Have you ever visited a ghost town? The Slocan Valley has a number of them, but the biggest and easiest one to get to is Sandon. We normally associate ghost towns with the Wild West, and wow, does Sandon fit the bill!

In years gone by, Sandon was called the Monte Carlo of North America. It was the capital of the Silvery Slocan. In the late 1800s, over 5,000 people made this boomtown their home. And just like in old movie boomtowns, there were hotels (29), saloons (28), houses of ill-repute (85!), breweries (3), a handful of churches (obviously not as popular as the saloons and brothels), sawmills, a school, a hospital, two newspapers, theatres and operas houses, a bowling alley and curling rink, and even a cigar factory. Providing electricity for all this development was the first hydroelectric utility in British Columbia.

If this gives you the picture of a rollicking frontier town fueled by gold fever, you’re close. Silver was the metal, and like any boomtown, Sandon drew its share of prostitutes and prospectors, miners and millionaires, con artists, land speculators, and those servicing the greedy and the good.

Pictures from the turn of the last century show aerial tramways strung between the town and the hundreds of mines way up on the mountains. Railways stand perched on precarious-looking trellises, and horses and buggies vie for space with pedestrians dressed in their finery.

Located in a narrow valley and built right over Carpenter Creek, Sandon was doomed from the start. Wooden buildings packed close together provided fuel for the devastating fire of 1900. After partly re-building in brick, two major floods in 1925 and 1955 further devastated the town. The wooden flume that contained Carpenter Creek held for a while, but the laws of physics had it bursting through. You can still see flume remnants in the creek today. But by the 1920s Sandon’s heyday was over anyway, and the town was bankrupt. During the Second World War it was used as an internment camp for Japanese-Canadians and scavengers and treasure seekers looted the remains of Sandon during the 50s and 60s.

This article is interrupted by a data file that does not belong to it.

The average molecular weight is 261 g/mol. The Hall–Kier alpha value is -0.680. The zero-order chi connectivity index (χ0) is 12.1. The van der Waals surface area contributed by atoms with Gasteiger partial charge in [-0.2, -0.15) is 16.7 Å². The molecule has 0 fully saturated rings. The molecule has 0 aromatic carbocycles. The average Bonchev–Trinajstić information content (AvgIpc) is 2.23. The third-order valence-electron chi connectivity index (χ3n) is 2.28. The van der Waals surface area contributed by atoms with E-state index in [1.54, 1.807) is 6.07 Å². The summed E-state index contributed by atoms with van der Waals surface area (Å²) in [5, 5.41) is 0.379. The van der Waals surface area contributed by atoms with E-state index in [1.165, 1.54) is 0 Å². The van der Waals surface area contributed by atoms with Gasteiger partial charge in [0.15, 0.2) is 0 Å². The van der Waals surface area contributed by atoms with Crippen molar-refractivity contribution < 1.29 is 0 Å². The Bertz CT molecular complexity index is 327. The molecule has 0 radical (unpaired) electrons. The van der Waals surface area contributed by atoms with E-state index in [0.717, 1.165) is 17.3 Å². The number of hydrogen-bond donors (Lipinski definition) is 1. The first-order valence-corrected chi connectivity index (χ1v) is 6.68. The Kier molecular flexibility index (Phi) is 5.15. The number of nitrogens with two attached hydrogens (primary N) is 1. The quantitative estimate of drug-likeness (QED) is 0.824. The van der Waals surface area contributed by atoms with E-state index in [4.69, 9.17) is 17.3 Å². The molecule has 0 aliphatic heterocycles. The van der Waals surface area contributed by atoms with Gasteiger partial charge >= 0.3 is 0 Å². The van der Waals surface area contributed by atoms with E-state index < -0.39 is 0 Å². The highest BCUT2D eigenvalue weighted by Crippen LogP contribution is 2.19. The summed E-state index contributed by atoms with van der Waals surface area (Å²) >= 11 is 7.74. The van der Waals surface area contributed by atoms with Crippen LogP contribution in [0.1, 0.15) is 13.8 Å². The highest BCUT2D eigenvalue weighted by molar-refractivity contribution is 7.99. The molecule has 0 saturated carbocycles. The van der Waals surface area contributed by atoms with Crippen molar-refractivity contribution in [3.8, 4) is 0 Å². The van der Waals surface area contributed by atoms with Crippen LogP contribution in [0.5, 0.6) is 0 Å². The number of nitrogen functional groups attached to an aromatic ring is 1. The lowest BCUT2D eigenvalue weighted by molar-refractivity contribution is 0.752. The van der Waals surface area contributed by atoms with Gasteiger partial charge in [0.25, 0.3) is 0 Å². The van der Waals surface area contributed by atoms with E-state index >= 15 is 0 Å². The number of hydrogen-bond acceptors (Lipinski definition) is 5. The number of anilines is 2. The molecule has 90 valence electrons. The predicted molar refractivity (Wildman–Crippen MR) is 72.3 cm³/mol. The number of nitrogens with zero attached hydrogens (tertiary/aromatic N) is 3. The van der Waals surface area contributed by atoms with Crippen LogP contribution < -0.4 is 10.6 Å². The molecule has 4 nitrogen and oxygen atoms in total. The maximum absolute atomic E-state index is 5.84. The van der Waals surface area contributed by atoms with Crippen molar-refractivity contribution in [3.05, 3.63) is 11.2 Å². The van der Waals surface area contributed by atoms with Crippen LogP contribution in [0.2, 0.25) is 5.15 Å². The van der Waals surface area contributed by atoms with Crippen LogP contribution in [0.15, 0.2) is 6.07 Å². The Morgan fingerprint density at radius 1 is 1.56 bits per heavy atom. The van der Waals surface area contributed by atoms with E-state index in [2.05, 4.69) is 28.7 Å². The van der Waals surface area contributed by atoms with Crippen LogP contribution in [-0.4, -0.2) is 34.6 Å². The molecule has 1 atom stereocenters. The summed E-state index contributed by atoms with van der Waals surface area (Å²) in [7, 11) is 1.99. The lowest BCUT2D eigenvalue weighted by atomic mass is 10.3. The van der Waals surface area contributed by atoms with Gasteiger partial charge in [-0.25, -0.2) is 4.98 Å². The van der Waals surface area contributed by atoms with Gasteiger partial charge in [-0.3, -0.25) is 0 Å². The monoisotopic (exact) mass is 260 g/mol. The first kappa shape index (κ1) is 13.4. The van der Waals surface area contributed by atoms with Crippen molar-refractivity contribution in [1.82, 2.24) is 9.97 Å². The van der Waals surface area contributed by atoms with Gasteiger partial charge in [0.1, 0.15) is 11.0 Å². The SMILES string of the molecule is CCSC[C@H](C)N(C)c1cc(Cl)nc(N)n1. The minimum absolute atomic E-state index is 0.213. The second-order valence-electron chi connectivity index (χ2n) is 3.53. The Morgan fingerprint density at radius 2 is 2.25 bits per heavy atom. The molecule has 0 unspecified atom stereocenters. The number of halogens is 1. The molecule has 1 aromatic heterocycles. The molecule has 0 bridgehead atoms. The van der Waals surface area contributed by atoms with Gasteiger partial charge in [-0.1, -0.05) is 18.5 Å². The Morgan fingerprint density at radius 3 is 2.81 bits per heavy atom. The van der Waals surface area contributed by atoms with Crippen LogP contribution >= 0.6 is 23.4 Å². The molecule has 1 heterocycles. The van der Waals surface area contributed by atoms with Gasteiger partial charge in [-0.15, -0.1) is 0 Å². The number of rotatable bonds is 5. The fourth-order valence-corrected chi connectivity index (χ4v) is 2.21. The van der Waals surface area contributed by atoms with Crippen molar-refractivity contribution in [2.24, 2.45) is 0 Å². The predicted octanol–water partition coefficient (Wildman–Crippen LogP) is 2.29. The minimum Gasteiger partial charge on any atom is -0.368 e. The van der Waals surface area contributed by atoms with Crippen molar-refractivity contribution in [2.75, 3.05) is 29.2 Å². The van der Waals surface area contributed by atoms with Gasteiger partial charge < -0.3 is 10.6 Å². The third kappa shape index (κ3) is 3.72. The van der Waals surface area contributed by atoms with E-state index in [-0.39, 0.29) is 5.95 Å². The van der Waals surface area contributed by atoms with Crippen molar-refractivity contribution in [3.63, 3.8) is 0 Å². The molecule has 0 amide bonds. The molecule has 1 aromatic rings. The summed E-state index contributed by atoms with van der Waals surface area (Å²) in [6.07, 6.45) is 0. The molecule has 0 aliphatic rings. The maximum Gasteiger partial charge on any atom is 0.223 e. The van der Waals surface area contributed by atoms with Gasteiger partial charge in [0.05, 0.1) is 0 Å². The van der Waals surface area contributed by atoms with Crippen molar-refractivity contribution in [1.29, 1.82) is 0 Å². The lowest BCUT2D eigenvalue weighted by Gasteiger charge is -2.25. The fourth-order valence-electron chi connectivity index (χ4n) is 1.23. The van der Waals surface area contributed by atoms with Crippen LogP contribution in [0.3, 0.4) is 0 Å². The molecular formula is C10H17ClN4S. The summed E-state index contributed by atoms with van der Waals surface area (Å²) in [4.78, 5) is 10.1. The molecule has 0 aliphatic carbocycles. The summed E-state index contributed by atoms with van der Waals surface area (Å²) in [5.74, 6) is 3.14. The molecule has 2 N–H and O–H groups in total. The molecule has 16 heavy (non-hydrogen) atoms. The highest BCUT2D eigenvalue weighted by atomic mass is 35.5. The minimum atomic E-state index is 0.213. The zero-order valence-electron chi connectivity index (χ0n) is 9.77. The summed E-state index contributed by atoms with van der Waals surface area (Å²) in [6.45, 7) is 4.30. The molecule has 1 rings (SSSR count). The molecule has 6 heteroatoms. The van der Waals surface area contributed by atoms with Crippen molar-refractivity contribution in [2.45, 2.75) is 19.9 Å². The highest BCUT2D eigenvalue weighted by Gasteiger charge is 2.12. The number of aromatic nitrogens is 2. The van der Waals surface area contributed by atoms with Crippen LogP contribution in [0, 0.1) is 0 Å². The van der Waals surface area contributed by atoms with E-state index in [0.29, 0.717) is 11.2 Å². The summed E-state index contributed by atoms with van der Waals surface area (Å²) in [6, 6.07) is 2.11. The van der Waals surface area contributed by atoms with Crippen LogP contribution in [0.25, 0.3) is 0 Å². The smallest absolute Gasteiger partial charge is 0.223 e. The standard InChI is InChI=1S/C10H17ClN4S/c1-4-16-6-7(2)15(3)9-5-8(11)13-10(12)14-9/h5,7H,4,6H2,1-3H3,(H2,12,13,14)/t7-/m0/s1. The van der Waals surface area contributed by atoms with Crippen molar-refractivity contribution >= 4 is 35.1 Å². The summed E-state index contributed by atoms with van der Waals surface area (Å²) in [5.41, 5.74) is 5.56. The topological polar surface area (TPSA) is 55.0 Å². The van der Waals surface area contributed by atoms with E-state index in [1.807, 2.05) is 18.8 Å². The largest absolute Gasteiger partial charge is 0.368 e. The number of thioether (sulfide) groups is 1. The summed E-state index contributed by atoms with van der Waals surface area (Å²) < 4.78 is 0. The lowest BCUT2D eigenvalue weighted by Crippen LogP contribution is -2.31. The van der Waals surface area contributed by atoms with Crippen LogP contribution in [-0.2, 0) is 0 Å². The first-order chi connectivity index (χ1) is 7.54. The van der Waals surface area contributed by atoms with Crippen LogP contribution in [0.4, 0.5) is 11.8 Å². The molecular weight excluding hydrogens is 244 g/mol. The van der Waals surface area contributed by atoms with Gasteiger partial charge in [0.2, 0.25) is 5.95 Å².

Today, a handful of intrepid souls live in Sandon, but visitors from around the world come to see what remains. The Sandon Museum and Visitor’s Centre are some of the finest of their kind anywhere, with thousands of pictures and artifacts. A 1908 CPR steam train rests on a siding across from the old City Hall. Molly Brown’s Brothel still stands, beautifully restored, but not for its original purpose. Many other old buildings still stand, some in use as residences and others stolidly withstanding the ravishes of time.

Once you have explored Sandon and had a snack or light meal, it is the perfect base from which to explore the surrounding area.

Behind the museum starts an incredible ride to the access to Idaho Peak. A 12 km (8 mile) wilderness drive. You’ll see old mine sites, crystal clear lakes and incredible flora before reaching the Idaho Peak parking lot. One of the most incredible views in the Western world awaits those who hike the 2 km to 2,224 metres (7,479 feet) Idaho Peak. Because of the stunning views and meadows overflowing with wildflowers in late summer, hardy wedding parties frequently use this area.

To learn more about this hike and others in the area, consult our Valley Directory under Outdoor Adventure.

Sandon: a ghost town worth visiting.

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